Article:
Bond markets have long screamed that something amiss is happening in the global economy. The US yield curve, specifically the 2Y10Y, has inverted. That happened just before all of the last seven US recessions, so there is reason to worry.
Some might say the Fed is manipulating the yield curve, so this time is different. I don’t buy the narrative that this time is different with significantly compelling evidence, and at this stage, the evidence remains wanting to suggest a structural shift in the yield curve’s ability to predict a growth slump. In any case, the Fed has always manipulated the yield curve, even in the last seven recessions and in fact, as long as it has existed it has raised and lowered interest rates to affect money supply and the economy, that was manipulation. The difference are the tools it uses today.
Elsewhere the evidence echoes that of the yield curve. The quantum of negative yielding debt skyrocketed to US$17 trillion dollars on the 29th of August 2019 before declining to USD$14.7 trillion on the 11th September. This means that real money managers preferred safety and liquidity over chasing returns. That is what we call risk aversion and it usually happens when the investment community is worried about the state of the global economy. And they are worried.
Figure 1: The yield curve and the quantum of negative yielding debt
Leading indicators have also been sounding the alarm bells. The manufacturing Purchasing Managers’ Indices – a gauge of how the manufacturing sector’s executives perceives their business environment – have been deteriorating. The figures for August show that there are only four countries – representing 14% of global GDP – out of 18 countries that jointly constitute over 70% of global GDP, have PMIs above 50. Put loosely, over 50% of global GDP growth is slowing down. That is concerning for sure.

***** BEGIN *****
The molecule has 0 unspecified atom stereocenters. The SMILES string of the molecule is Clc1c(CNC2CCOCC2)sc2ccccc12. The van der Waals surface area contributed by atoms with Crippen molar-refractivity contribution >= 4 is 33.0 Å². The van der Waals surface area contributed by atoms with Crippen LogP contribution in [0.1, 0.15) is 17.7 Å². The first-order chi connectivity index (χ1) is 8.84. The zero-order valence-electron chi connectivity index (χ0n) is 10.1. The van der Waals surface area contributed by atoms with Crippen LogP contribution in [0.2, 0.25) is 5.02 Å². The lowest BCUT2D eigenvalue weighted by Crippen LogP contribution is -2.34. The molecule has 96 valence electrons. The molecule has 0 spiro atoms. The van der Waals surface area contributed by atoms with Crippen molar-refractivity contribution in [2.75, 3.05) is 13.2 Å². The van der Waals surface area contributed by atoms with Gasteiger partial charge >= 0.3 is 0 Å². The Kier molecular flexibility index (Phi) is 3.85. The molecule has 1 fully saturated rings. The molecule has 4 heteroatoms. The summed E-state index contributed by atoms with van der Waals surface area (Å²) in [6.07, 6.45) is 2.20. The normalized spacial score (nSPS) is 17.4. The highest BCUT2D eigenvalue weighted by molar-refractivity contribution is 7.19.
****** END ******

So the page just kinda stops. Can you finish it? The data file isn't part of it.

Table 1: Manufacturing Purchasing Managers Indices
Q3 19 figure are the averages for July and August
Germany and the UK economic growth contracted in Q2 19, Italy and Spain moderated. China and the US also moderated. In this environment, emerging markets growth will eventually be dragged down and this shows up in trade volumes.
The reasons for this are many but primary in this slowdown have been the impact of previous Fed interest rate hikes, trade tensions and Brexit uncertainties.
Global central banks have responded by cutting interest rates but up to the 12th of September, they have not been aggressive enough to reverse risk aversion; that’s what equity markets are telling us, as they remained relatively uninspired to rally.
Enter the European Central Bank’s Mario Draghi’s last meeting, which decided to cut policy rates by 10bp further into negative territory and restart the bond purchasing program of yesteryear amounting to EUR20 billion until inflation return to 2%, which is well beyond 2021. That is EUR480 billion of quantitative easing (QE). You will hear this QE a lot going forward, perhaps next from the US Fed when it meets next week where it’s expected to cut rates by 25bp with an outside chance of 50bp.
The pressure is now at the Fed as the US dollar will likely remain strong relative to the G10 currencies in the absence of an aggressive cutting cycle, which itself is limited because of the zero lower bound. So QE is the only thing that will weaken the US dollar, for now the dollar will remain stronger, which means weakness for everybody else including EMs.